Where does this leave us with respect to the question of whether we still have a government of enumerated powers? It is time to recognize that we have a rights gap in our constitutional discourse. The gap consists of the claims against federal action that have the character of rights claims, but for which the Constitution as presently construed can offer no protection. The opinion by Roberts (in the portion not joined by other justices) and the opinion by the four dissenters described how the mandate raised questions about rights and liberty. In explaining why the mandate was not within the commerce power, for instance, Roberts spoke of the mandate commanding individuals to engage in commerce against their will. Upholding the mandate on commerce grounds, he wrote, would authorize Congress to make "countless decisions" for individuals. This theme of decision-making evoked the concept of autonomy that has been central in the Court's right to privacy jurisprudence. The dissenters similarly reasoned that allowing Congress to regulate economic inactivity would "make mere breathing in and out the basis for federal prescription and . . . extend federal power to virtually all human activity."
Nevertheless, the enumerated powers strategy for protecting rights was unavailing, because even when the minimal limitations remaining on the commerce power are exceeded, another clause operates with an even broader reach; the government may regulate individuals' choices through the coercive force of the tax mechanism. The result is that today, precisely as many framers feared, the only viable strategy for protecting rights is to assert that a specific constitutional right has been violated (as opposed to arguing that legislation exceeds congressional power). Under current jurisprudence, however, almost all of the Constitution's protections fall within the areas of expression, rights of the accused, equal protection, or a small set of substantive due process rights, such as privacy. But do all potentially excessive intrusions on individuals' freedom fall within these limited categories?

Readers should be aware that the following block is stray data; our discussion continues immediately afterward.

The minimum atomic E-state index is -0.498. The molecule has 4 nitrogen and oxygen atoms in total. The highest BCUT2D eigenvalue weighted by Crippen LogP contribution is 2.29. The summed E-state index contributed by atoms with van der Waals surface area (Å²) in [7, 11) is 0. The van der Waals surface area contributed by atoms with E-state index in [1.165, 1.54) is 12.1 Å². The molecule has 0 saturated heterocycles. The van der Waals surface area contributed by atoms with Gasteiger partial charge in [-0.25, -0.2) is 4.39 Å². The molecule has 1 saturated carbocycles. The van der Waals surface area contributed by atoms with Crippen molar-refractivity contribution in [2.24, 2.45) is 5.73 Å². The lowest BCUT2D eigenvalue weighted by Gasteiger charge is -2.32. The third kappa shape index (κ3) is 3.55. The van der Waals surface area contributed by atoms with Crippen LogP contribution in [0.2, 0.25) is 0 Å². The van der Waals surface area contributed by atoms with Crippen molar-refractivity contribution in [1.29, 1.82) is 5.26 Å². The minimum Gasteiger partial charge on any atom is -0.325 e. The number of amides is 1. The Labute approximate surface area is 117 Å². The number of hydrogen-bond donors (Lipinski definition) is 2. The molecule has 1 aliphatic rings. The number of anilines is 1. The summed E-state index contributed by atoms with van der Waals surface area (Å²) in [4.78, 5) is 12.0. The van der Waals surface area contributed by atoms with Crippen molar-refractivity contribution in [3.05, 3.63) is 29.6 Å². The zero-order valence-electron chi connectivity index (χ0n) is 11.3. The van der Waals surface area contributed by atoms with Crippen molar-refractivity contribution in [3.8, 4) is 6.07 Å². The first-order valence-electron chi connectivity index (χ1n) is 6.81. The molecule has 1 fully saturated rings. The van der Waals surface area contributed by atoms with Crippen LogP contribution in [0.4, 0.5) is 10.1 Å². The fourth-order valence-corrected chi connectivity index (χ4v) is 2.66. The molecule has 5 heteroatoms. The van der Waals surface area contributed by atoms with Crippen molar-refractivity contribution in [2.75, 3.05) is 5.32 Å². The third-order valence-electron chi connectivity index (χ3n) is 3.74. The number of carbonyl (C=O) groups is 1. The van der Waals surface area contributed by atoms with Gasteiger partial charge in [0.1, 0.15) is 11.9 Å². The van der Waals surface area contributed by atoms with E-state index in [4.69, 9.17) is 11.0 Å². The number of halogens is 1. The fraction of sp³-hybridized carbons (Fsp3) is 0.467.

When the Court reversed its interference with the New Deal in the late 1930s, it also shifted away from the protection of property rights. Since then, to characterize activity as economic practically is to remove it from meaningful conversation about rights protection. This is reflected in the expansion of the commerce power to cover virtually any economic activity. The health care decision shows that even decisions not to engage in economic activity can be regulated, so long as it is done through a mechanism that itself is essentially economic character — the creation of incentives through taxes. In effect, any behavior may be brought within federal power if it can be filtered through economic or financial motivations.
What makes this especially troubling is that limitations on government so often are equated with constitutionally enforceable rights. If activity can be viewed through the prism of economic decision-making, then it can be removed from the realm of constitutional rights jurisprudence. And it is a small leap to the removal from rights discourse entirely. My aim here is not to argue whether any particular policy is or is not constitutional. Rather, it is to raise the larger question of whether we still have the constitutional language for discussing the full range of ways in which the exercise of government power at least arguably interferes with individual liberties.
Stephen Simon is an Assistant Professor of Political Science and Philosophy, Politics, Economics and Law (PPEL) at the University of Richmond. His areas of expertise include constitutional law, civil rights and civil liberties, political and legal theory, and the judiciary and American politics.
Suggested citation: Stephen Simon, The Affordable Care Act Decision: A Rights Gap in US Constitutional Discourse, JURIST - Forum, Jul. 19, 2012, http://jurist.org/forum/2012/07/stephen-simon-rights-gap.php.
This article was prepared for publication by Michael Kalis, an associate editor for JURIST's academic commentary service. Please direct any questions or comments to him at firstname.lastname@example.org